By Nathan Frandino
(Reuters) – After 32 years in and out of prison for a variety of convictions, Kevin Fisk is trying to get his life on track.
Since being released in 2020, he’s found, and lost work, and he’s lived in shelters and in tents on the streets of California.
The one constant has been a weekly meeting with his probation officer. Those meetings have become easier this year, he says, with the new Placer County Probation Outreach Vehicle. Fisk calls it a one-stop shop for getting help.
“Every Thursday since they got it up and running, it makes it easy for us,” Fisk told Reuters after a recent probation meeting in Auburn, California.
“It just makes it nice because you can have your social worker there, two or three other team members there and you can deal with all at once,” Fisk said.
The Placer County Probation Department rolled out the Outreach Vehicle in December and officials say it’s now serving 50 to 75 community members a week throughout the county.
The vehicle operates as a mobile courtroom, equipped with computers, Internet, widescreen television monitors, and a camera, designed to give community members an opportunity to appear in court without having to travel, what is for some people an unattainable distance to travel to court.
Chief Probation Officer Marshall Hopper said it’s about breaking down some of those barriers for individuals facing the criminal justice system.
“The probation outreach vehicle is really a vehicle that we have developed to be utilized as a mobile probation office and a mobile courtroom so we can bridge the gap with those individuals under our supervision and in our community that can’t make it to court,” Hopper said.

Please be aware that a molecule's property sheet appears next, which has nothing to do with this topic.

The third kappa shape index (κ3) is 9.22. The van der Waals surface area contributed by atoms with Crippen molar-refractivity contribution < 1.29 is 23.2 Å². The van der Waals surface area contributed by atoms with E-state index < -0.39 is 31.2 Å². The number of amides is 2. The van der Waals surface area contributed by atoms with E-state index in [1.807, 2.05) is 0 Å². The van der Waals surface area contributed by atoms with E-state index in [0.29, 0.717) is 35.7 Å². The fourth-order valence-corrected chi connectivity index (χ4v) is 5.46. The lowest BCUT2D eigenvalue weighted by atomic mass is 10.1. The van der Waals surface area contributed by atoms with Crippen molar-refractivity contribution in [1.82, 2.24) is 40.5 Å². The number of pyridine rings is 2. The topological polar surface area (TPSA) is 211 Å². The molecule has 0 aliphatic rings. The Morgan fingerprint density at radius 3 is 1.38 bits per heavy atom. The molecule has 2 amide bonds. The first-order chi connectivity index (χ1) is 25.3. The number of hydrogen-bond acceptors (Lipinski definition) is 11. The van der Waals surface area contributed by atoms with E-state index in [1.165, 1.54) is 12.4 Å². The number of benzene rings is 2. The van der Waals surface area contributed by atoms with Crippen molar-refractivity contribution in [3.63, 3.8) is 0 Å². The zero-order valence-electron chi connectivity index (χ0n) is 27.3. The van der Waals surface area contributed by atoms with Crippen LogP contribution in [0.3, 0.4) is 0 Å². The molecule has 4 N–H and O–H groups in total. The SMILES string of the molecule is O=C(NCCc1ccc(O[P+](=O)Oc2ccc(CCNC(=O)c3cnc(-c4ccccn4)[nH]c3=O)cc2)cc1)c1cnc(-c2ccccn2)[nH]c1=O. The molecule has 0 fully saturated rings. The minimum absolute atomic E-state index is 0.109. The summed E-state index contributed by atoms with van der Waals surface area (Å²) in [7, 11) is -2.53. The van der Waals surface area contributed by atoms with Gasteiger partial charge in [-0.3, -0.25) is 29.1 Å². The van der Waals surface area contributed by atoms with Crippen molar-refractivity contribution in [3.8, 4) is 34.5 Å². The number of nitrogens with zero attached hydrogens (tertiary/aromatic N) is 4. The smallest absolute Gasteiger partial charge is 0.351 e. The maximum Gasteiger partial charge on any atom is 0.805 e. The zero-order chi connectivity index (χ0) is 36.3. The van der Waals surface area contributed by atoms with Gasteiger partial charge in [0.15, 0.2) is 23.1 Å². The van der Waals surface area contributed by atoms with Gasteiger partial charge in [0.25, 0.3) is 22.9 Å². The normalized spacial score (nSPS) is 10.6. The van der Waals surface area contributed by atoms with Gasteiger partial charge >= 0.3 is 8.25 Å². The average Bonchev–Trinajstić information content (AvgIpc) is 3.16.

The main court in Placer County is in Roseville, 20 miles southwest of Auburn, where the department had scheduled its vehicle to appear on the day Reuters visited. Other stops include the nearby cities of Rocklin and Lincoln.
In addition to being used as a probation office, the vehicle can be used to help individuals attend Alcoholics Anonymous or Narcotics Anonymous meetings.
The department also opens the vehicle up for community court for individuals with low level offenses such as trespassing, camping ordinances, public drunkenness and other misdemeanors.
One man, who declined to comment but agreed to be filmed on camera, was appearing in community court for a trespassing violation.
Hopper said it’s too soon to see the true impact numbers-wise but points out that it has made a difference.
“There’s been cases that individuals were required to do certain things by the court, AA, NA and classes, and they come to this vehicle and report to the probation officer how they’re doing,” said Hopper. “We report back to the court together and their cases are dismissed.”
For those who need to go to community court, Fisk said the vehicle helps them to avoid … a warrant when someone misses a court appearance.
“It definitely makes it a lot easier…,” said Fisk. “And some of them have mental problems, don’t know how to take the bus as good as others, just things like that. And this being here, makes sure they get to court.”
(Reporting by Nathan Frandino; editing by Diane Craft)